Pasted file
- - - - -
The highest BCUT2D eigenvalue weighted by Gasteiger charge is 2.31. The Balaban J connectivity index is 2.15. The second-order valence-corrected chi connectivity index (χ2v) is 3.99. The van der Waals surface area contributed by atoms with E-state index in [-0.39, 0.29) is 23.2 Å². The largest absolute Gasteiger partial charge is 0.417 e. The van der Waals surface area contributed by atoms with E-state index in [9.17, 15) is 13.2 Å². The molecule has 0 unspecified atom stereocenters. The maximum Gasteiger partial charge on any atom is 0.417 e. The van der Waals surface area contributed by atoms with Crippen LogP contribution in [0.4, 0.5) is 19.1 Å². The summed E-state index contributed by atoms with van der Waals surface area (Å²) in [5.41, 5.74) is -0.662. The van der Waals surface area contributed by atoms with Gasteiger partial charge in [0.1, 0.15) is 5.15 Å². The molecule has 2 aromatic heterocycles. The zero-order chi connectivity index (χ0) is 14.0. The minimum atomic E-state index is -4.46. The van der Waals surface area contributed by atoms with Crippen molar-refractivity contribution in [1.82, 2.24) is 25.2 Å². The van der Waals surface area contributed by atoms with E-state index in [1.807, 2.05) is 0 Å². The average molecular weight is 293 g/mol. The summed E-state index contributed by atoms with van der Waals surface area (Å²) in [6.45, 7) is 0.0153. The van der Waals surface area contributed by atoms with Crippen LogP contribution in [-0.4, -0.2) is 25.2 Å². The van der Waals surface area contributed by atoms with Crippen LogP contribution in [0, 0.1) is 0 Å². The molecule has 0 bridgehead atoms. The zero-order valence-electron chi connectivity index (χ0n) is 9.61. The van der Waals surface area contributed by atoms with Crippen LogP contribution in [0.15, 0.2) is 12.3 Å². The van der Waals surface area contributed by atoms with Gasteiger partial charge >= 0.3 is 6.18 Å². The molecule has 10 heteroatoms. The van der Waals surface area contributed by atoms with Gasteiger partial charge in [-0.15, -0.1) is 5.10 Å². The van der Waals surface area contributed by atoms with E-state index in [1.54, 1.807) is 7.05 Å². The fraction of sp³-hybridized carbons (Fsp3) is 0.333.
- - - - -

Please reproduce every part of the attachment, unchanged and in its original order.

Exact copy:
The highest BCUT2D eigenvalue weighted by Gasteiger charge is 2.31. The Balaban J connectivity index is 2.15. The second-order valence-corrected chi connectivity index (χ2v) is 3.99. The van der Waals surface area contributed by atoms with E-state index in [-0.39, 0.29) is 23.2 Å². The largest absolute Gasteiger partial charge is 0.417 e. The van der Waals surface area contributed by atoms with E-state index in [9.17, 15) is 13.2 Å². The molecule has 0 unspecified atom stereocenters. The maximum Gasteiger partial charge on any atom is 0.417 e. The van der Waals surface area contributed by atoms with Crippen LogP contribution in [0.4, 0.5) is 19.1 Å². The summed E-state index contributed by atoms with van der Waals surface area (Å²) in [5.41, 5.74) is -0.662. The van der Waals surface area contributed by atoms with Gasteiger partial charge in [0.1, 0.15) is 5.15 Å². The molecule has 2 aromatic heterocycles. The zero-order chi connectivity index (χ0) is 14.0. The minimum atomic E-state index is -4.46. The van der Waals surface area contributed by atoms with Crippen molar-refractivity contribution in [1.82, 2.24) is 25.2 Å². The van der Waals surface area contributed by atoms with E-state index in [1.807, 2.05) is 0 Å². The average molecular weight is 293 g/mol. The summed E-state index contributed by atoms with van der Waals surface area (Å²) in [6.45, 7) is 0.0153. The van der Waals surface area contributed by atoms with Crippen LogP contribution in [-0.4, -0.2) is 25.2 Å². The van der Waals surface area contributed by atoms with Crippen LogP contribution in [0, 0.1) is 0 Å². The molecule has 0 bridgehead atoms. The zero-order valence-electron chi connectivity index (χ0n) is 9.61. The van der Waals surface area contributed by atoms with Crippen LogP contribution in [0.15, 0.2) is 12.3 Å². The van der Waals surface area contributed by atoms with Gasteiger partial charge >= 0.3 is 6.18 Å². The molecule has 10 heteroatoms. The van der Waals surface area contributed by atoms with Gasteiger partial charge in [-0.15, -0.1) is 5.10 Å². The van der Waals surface area contributed by atoms with E-state index in [1.54, 1.807) is 7.05 Å². The fraction of sp³-hybridized carbons (Fsp3) is 0.333.